This article will respond to Princeton Professor, Peter Singer’s, case for infanticide.

Argument 1: Rationality and the Newborn Baby

Singer is a big proponent of abortion. The reason that he believes abortion is okay is that he does not think that the unborn child has a right to life. The reason he doesn’t think the unborn has a right to life is that he thinks the fetus is not a person. And the reason that the fetus is not a person is because he or she does not have the character traits of a person like rationality and self-awareness. (1) Singer writes, “the life of a fetus… is of no greater value than the life of a non-human animal at a similar level of rationality, self-awareness, capacity to feel and so on…” (2)

But then Singer goes on to argues that

“these arguments apply to the newborn baby as much as to the fetus. A week-old baby is not a rational and self-aware being, and there are many non-human animals whose rationality, self-awareness, capacity to feel and so on, exceed that of a human baby a week or a month old. If, for the reasons I have given, the fetus does not have the same claim to life as a person, it appears that the newborn baby does not either.” (3)

What Singer is doing here is drawing out the logical implications of the pro-choice argument.

Singer knows that there is a conflict between the view that human life is sacred and the one he is putting forward but he writes,

“I do not regard the conflict between the position I have taken and the widely accepted views about the sanctity of infant life as a ground for abandoning my position. In thinking about ethics, we should not hesitate to question ethical views that are almost universally accepted if we have reasons for thinking that they may not be as securely grounded as they appear to be.” (4)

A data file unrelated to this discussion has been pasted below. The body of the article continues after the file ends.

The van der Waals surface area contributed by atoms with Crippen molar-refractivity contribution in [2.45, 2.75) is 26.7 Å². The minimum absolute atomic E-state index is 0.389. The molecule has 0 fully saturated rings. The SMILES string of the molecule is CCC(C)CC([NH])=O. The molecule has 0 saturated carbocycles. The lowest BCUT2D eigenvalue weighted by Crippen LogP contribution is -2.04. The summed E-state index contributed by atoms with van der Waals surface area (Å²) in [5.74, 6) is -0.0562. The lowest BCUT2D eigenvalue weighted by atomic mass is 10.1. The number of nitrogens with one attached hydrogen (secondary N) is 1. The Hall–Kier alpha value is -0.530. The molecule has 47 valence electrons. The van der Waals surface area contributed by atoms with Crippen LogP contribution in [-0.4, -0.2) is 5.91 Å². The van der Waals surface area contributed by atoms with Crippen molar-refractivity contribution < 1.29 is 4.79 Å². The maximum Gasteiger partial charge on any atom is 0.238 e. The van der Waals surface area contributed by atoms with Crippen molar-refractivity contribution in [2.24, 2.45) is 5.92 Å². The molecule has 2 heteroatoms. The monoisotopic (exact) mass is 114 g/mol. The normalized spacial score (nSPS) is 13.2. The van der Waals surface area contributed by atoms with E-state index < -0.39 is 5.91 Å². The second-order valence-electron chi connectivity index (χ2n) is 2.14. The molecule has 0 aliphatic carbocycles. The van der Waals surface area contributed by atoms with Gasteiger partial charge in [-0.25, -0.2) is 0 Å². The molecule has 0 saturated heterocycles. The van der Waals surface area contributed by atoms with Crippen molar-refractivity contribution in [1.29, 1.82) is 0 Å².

For example, he recognizes that we may feel compelled to protect infants because they are cute looking. But he shows this kind of thinking is really absurd for it would be like saying that a baby seal has more of a right to life, with his big eyes and soft coat, than a baby gorilla. It’s also absurd to say that the newborn is so innocent and helpless, and that is why we should protect them. The unborn are equally innocent and helpless and yet pro-choicers have no problem with their lives being taken. Ultimately such arguments seem irrelevant to him. (5)



I agree with Singer that his arguments could easily be used to justify infanticide. I further agree that those who support abortion but decry infanticide as some great evil are being logically inconsistent. I am not saying that pro-choicers want infanticide to happen. But along with Paul Chamberlain, I would say it’s true that “There are times when the reasons we set out for doing one thing actually justify other actions that we have not yet begun to pursue and may not even be thinking of at the time.” (6)

Furthermore, were a law to be passed allowing infanticide, I think it would be downright hypocritical for abortion advocates to oppose it. A favorite pro-choice argument is “If you don’t like abortion, don’t have one.” Here I would say, “If you don’t like infanticide, don’t get your doctor to your kill your baby.”